Let RG-III Be RG-III (Or Give Him A Front Line That Can Protect Him)

by Jamison Koehler on September 18, 2013
Geoff Burke -- US PRESSWIRE

Geoff Burke — US PRESSWIRE

Tony Dungy has suggested the possibility of benching Robert Griffin III in favor of his promising but still unproven backup, Kirk Cousins.  If this had been someone from D.C. making this suggestion, I would have bemoaned the tendency of area sportswriters to overreact.  A win means that the team is bound for the Superbowl.  And a loss results in all sorts of second-guessing and handwringing.

The truth is that the team has been awful so far, not just on offense but on defense as well.  Although RG-III’s numbers have been pretty good (his quarterback rating for the Packers game was over 100), these statistics are misleading:  All of RG-III’s touchdown passes and most of his completions have come after the team was down by over 20 points.  Defenses pull back at that point.  It is a bend-but-don’t break strategy.  They give up short yardage to run out the clock.

The problem is that the team is no longer taking advantage of RGIII’s strengths.

Players and sportswriters have trumpeted the fact that the team has virtually the same group of players that won all those games in a row last season to win the NFC East.  This is not a good thing.  Teams need to make changes very year, no matter how talented the personnel.  You can always improve.  Things cannot remain static.  The reason they are relying on the same group of players is because:  (1) they gave up  their number one draft pick this year to acquire RG-III and (2) the team had no salary cap room to bring in free agents because of the NFL penalty for gaming the system a couple years back. Forgive me if I don’t join in the celebration.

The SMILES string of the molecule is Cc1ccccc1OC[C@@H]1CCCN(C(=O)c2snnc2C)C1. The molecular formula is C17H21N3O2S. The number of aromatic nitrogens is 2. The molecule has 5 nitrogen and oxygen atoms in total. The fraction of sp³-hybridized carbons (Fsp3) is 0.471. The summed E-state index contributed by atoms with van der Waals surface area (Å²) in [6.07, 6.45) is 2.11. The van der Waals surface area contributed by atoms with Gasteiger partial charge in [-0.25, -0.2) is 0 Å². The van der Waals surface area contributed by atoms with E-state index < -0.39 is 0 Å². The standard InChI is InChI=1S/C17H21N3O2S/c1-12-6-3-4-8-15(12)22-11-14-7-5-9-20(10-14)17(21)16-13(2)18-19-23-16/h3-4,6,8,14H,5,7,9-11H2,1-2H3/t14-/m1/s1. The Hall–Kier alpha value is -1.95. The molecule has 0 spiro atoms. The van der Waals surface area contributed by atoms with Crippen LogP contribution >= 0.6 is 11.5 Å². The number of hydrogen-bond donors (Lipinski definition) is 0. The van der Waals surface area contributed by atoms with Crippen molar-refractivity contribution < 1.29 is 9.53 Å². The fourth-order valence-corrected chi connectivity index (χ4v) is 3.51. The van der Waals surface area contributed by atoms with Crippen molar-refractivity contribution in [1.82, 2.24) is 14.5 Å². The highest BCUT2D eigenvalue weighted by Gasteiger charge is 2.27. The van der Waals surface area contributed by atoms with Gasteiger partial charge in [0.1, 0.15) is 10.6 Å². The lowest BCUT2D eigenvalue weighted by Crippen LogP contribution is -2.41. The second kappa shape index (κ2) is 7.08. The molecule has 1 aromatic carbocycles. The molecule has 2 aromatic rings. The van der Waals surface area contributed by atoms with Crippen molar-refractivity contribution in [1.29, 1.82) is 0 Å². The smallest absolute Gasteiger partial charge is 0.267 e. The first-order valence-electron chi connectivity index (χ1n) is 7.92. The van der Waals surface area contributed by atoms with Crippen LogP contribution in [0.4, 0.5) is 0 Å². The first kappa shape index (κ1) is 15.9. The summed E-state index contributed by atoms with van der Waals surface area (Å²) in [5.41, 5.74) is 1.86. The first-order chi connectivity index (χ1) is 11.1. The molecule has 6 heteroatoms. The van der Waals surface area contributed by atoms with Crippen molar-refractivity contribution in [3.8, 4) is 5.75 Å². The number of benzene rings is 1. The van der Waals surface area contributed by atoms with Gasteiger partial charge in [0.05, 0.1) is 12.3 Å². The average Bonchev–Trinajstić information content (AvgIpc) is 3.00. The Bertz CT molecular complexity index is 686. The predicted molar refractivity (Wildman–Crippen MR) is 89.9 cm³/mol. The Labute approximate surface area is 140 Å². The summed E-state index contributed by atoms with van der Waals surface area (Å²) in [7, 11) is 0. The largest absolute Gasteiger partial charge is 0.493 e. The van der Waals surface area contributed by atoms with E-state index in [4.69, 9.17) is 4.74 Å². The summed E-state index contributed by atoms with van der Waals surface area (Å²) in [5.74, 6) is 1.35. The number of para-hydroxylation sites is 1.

Last year RG-III made his offensive line look like a bunch of pro-bowlers.  This was almost the exact group we had the previous year that had so heavily criticized.  It is largely the same group we have this year.  The fact is that last year’s offense – the read option — took advantage of RGIII’s speed and ability to run to keep defenses guessing.  If they committed to tackling the running back, RG-III kept the ball.

This year’s team runs many of the same plays.  The problem is that, without using RG-III’s legs to keep defenses honest, nobody expects him to run.  The defense can thus collapse on Morris without being punished.  And, as for traditional drop back pass plays, the offensive line is revealed for what it really is:  mediocre.  With the interior line collapsing on him and defensive linemen all over him, RG-III has had no time to pass.  He is suddenly mortal.

RG-III’s father said a lot during the off-season about how his son needed to pass, not run.  You cannot blame a father for looking out for his son.  Nor can you blame RG-III for largely agreeing with his father:  He is a dutiful and loyal son.  I have no idea how much this has influenced the Shanahans.  But the choice as I see it is this:  If the Shanahans want to win now, they are going to have to unshackle RG-III, no matter the risk.  And if they decide instead to preserve their extremely talented franchise quarterback for the future, they are going to have to bide their time for a couple of seasons until they can give RG-III the front line and the talent around him he will need to succeed.

Note:  I have written this blog entry without once using the team’s name.  I did this to show that you can love the team without loving its name.

2 Comments on “Let RG-III Be RG-III (Or Give Him A Front Line That Can Protect Him)

  1. I don’t know what you’re worried about Jamie … the Washington team plays the Lions this week.

  2. And the Sand Gnats play The Criminals. Woo hoo. Easy win. And I have you twice on my schedule too. Maybe I should rest some of my best players.

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